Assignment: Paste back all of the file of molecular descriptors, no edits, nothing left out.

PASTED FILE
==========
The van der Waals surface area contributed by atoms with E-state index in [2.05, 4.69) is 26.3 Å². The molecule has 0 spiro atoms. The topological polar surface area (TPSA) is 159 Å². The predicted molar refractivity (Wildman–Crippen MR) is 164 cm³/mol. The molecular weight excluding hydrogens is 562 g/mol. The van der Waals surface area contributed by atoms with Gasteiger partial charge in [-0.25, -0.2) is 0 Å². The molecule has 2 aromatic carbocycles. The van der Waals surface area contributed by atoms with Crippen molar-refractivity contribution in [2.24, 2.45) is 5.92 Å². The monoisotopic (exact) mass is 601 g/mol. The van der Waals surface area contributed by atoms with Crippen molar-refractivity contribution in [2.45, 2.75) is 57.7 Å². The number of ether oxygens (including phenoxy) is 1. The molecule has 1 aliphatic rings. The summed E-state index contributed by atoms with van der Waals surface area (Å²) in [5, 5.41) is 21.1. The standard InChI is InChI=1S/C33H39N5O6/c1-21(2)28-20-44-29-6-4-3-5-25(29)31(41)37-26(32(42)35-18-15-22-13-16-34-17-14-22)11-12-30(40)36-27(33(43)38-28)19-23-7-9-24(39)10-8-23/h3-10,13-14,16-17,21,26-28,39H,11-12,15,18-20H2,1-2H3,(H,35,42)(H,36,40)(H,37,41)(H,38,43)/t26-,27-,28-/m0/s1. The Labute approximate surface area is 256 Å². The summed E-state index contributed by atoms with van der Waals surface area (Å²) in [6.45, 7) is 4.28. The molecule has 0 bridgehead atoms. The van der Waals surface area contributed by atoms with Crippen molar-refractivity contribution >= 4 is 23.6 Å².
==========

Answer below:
The van der Waals surface area contributed by atoms with E-state index in [2.05, 4.69) is 26.3 Å². The molecule has 0 spiro atoms. The topological polar surface area (TPSA) is 159 Å². The predicted molar refractivity (Wildman–Crippen MR) is 164 cm³/mol. The molecular weight excluding hydrogens is 562 g/mol. The van der Waals surface area contributed by atoms with Gasteiger partial charge in [-0.25, -0.2) is 0 Å². The molecule has 2 aromatic carbocycles. The van der Waals surface area contributed by atoms with Crippen molar-refractivity contribution in [2.24, 2.45) is 5.92 Å². The monoisotopic (exact) mass is 601 g/mol. The van der Waals surface area contributed by atoms with Crippen molar-refractivity contribution in [2.45, 2.75) is 57.7 Å². The number of ether oxygens (including phenoxy) is 1. The molecule has 1 aliphatic rings. The summed E-state index contributed by atoms with van der Waals surface area (Å²) in [5, 5.41) is 21.1. The standard InChI is InChI=1S/C33H39N5O6/c1-21(2)28-20-44-29-6-4-3-5-25(29)31(41)37-26(32(42)35-18-15-22-13-16-34-17-14-22)11-12-30(40)36-27(33(43)38-28)19-23-7-9-24(39)10-8-23/h3-10,13-14,16-17,21,26-28,39H,11-12,15,18-20H2,1-2H3,(H,35,42)(H,36,40)(H,37,41)(H,38,43)/t26-,27-,28-/m0/s1. The Labute approximate surface area is 256 Å². The summed E-state index contributed by atoms with van der Waals surface area (Å²) in [6.45, 7) is 4.28. The molecule has 0 bridgehead atoms. The van der Waals surface area contributed by atoms with Crippen molar-refractivity contribution >= 4 is 23.6 Å².